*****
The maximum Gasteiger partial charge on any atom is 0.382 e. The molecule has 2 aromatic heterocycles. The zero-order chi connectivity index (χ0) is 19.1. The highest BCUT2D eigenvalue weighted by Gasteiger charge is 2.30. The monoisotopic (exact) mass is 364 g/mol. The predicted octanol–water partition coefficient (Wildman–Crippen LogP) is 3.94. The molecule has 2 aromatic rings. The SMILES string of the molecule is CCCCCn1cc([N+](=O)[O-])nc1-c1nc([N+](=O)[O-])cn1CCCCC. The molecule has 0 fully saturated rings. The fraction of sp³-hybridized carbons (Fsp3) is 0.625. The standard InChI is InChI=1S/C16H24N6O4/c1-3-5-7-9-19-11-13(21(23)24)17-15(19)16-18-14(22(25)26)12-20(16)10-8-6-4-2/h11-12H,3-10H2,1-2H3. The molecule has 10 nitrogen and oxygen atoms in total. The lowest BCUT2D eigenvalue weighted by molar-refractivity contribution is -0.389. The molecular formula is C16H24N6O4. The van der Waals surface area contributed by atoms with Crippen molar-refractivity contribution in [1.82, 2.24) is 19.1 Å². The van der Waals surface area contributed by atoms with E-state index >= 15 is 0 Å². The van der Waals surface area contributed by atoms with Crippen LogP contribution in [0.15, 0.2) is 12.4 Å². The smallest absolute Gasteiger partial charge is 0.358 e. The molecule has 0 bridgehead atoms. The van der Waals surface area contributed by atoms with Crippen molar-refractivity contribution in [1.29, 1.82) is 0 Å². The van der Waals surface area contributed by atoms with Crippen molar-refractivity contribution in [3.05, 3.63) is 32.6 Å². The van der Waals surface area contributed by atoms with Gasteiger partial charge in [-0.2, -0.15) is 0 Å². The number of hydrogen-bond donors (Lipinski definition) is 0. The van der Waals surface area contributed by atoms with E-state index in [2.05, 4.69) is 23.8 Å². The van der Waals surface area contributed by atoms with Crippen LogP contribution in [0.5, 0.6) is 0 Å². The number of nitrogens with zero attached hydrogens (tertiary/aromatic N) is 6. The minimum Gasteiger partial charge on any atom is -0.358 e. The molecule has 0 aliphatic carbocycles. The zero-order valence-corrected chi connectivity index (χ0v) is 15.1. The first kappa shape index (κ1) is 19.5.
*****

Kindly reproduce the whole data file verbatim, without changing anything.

The maximum Gasteiger partial charge on any atom is 0.382 e. The molecule has 2 aromatic heterocycles. The zero-order chi connectivity index (χ0) is 19.1. The highest BCUT2D eigenvalue weighted by Gasteiger charge is 2.30. The monoisotopic (exact) mass is 364 g/mol. The predicted octanol–water partition coefficient (Wildman–Crippen LogP) is 3.94. The molecule has 2 aromatic rings. The SMILES string of the molecule is CCCCCn1cc([N+](=O)[O-])nc1-c1nc([N+](=O)[O-])cn1CCCCC. The molecule has 0 fully saturated rings. The fraction of sp³-hybridized carbons (Fsp3) is 0.625. The standard InChI is InChI=1S/C16H24N6O4/c1-3-5-7-9-19-11-13(21(23)24)17-15(19)16-18-14(22(25)26)12-20(16)10-8-6-4-2/h11-12H,3-10H2,1-2H3. The molecule has 10 nitrogen and oxygen atoms in total. The lowest BCUT2D eigenvalue weighted by molar-refractivity contribution is -0.389. The molecular formula is C16H24N6O4. The van der Waals surface area contributed by atoms with Crippen molar-refractivity contribution in [1.82, 2.24) is 19.1 Å². The van der Waals surface area contributed by atoms with E-state index >= 15 is 0 Å². The van der Waals surface area contributed by atoms with Crippen LogP contribution in [0.15, 0.2) is 12.4 Å². The smallest absolute Gasteiger partial charge is 0.358 e. The molecule has 0 bridgehead atoms. The van der Waals surface area contributed by atoms with Crippen molar-refractivity contribution in [1.29, 1.82) is 0 Å². The van der Waals surface area contributed by atoms with Crippen molar-refractivity contribution in [3.05, 3.63) is 32.6 Å². The van der Waals surface area contributed by atoms with Gasteiger partial charge in [-0.2, -0.15) is 0 Å². The number of hydrogen-bond donors (Lipinski definition) is 0. The van der Waals surface area contributed by atoms with E-state index in [2.05, 4.69) is 23.8 Å². The van der Waals surface area contributed by atoms with Crippen LogP contribution in [0.5, 0.6) is 0 Å². The number of nitrogens with zero attached hydrogens (tertiary/aromatic N) is 6. The minimum Gasteiger partial charge on any atom is -0.358 e. The molecule has 0 aliphatic carbocycles. The zero-order valence-corrected chi connectivity index (χ0v) is 15.1. The first kappa shape index (κ1) is 19.5.